According to the Centers for Disease Control and Prevention (CDC), adults aged 18–64 should aim for at least 150 minutes of moderate-intensity aerobic activity, such as brisk walking, spread throughout the week.
It's also suggested that muscle-strengthening activities should be implemented at least twice weekly. This could be bodyweight exercises or lifting weights. It's worth noting that the CDC doesn't specifically mention the ideal number of steps an individual should take to maintain and optimize health outcomes.
For older adults aged 65 and above, the guidelines are similar but also include the importance of incorporating balance exercises to help prevent falls. Before starting any new fitness regimen, it's wise to consult with a healthcare professional or personal trainer to ensure a personalized and structured exercise plan.
Some studies suggest that men naturally take more steps daily than women on average. While this may appear to give the idea that women need to take fewer steps, it's important to recognize that the ideal step count should be based on personalized goals, not gender stereotypes. Instead of comparing numbers between men and women, try to focus on increasing your own number of steps steadily and consistently.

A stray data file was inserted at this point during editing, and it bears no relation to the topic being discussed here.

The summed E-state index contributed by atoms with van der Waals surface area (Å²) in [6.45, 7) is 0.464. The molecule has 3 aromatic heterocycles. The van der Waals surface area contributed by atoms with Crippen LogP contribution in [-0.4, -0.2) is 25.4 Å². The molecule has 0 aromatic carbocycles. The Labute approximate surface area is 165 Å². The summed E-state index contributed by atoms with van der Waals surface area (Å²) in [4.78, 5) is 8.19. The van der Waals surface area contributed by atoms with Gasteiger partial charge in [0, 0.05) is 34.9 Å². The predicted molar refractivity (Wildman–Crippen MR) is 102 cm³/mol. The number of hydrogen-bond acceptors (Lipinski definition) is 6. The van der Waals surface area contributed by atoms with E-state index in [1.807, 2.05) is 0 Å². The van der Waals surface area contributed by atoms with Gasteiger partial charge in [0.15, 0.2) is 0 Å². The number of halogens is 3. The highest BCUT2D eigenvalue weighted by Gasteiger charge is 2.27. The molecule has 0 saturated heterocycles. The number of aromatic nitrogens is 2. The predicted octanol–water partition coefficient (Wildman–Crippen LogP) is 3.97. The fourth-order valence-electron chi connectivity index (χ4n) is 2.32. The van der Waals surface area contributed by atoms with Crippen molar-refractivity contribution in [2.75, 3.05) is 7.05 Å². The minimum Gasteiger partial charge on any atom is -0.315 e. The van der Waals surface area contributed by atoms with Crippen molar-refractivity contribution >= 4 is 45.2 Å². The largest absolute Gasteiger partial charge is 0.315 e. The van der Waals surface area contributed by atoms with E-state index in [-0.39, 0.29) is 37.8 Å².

Current level of fitness
Your current level of fitness will also dictate the ideal number of steps you should aim for. If you've had a long break from exercising, don't rush into trying to hit the coveted 10,000 steps mark straight away. Studies have shown that you are much more likely to hit your fitness goals and create consistent practice if you set achievable targets. Start by increasing your number of steps by an extra 500 to 1,000 per week and build up from there.
What is the ideal step count?
The general consensus is that anyone taking less than 5,000 steps per day can be considered to have a sedentary lifestyle. Leading a less-than-active life has been linked to various health risks, such as:
- Cardiovascular disease
- Metabolic disorders